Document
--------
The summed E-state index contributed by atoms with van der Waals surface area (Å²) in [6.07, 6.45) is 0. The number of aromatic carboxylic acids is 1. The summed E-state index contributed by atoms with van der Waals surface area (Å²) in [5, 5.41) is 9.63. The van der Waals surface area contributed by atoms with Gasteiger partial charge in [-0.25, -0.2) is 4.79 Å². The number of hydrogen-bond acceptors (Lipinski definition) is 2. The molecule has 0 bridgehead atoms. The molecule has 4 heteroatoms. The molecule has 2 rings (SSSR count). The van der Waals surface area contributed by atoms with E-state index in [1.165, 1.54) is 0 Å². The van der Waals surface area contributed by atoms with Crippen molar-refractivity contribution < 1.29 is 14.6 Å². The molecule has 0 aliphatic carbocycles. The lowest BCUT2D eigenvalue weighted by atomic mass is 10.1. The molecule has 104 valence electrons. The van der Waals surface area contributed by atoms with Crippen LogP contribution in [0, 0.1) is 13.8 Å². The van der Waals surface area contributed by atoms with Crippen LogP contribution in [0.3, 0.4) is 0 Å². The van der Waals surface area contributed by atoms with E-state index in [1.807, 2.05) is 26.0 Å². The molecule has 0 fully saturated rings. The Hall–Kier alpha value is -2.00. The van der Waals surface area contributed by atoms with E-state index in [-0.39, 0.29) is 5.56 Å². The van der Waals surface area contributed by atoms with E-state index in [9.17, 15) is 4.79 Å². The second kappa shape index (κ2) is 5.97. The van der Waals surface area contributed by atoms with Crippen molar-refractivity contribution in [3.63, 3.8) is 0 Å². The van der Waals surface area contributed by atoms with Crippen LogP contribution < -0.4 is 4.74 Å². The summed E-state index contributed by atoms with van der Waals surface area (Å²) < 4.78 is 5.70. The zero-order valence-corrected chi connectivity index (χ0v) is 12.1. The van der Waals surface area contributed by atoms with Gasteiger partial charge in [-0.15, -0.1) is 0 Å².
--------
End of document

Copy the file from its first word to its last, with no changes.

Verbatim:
The summed E-state index contributed by atoms with van der Waals surface area (Å²) in [6.07, 6.45) is 0. The number of aromatic carboxylic acids is 1. The summed E-state index contributed by atoms with van der Waals surface area (Å²) in [5, 5.41) is 9.63. The van der Waals surface area contributed by atoms with Gasteiger partial charge in [-0.25, -0.2) is 4.79 Å². The number of hydrogen-bond acceptors (Lipinski definition) is 2. The molecule has 0 bridgehead atoms. The molecule has 4 heteroatoms. The molecule has 2 rings (SSSR count). The van der Waals surface area contributed by atoms with E-state index in [1.165, 1.54) is 0 Å². The van der Waals surface area contributed by atoms with Crippen molar-refractivity contribution < 1.29 is 14.6 Å². The molecule has 0 aliphatic carbocycles. The lowest BCUT2D eigenvalue weighted by atomic mass is 10.1. The molecule has 104 valence electrons. The van der Waals surface area contributed by atoms with Crippen LogP contribution in [0, 0.1) is 13.8 Å². The van der Waals surface area contributed by atoms with Crippen LogP contribution in [0.3, 0.4) is 0 Å². The van der Waals surface area contributed by atoms with E-state index in [1.807, 2.05) is 26.0 Å². The molecule has 0 fully saturated rings. The Hall–Kier alpha value is -2.00. The van der Waals surface area contributed by atoms with E-state index in [-0.39, 0.29) is 5.56 Å². The van der Waals surface area contributed by atoms with E-state index in [9.17, 15) is 4.79 Å². The second kappa shape index (κ2) is 5.97. The van der Waals surface area contributed by atoms with Crippen molar-refractivity contribution in [3.63, 3.8) is 0 Å². The van der Waals surface area contributed by atoms with Crippen LogP contribution < -0.4 is 4.74 Å². The summed E-state index contributed by atoms with van der Waals surface area (Å²) < 4.78 is 5.70. The zero-order valence-corrected chi connectivity index (χ0v) is 12.1. The van der Waals surface area contributed by atoms with Gasteiger partial charge in [-0.15, -0.1) is 0 Å².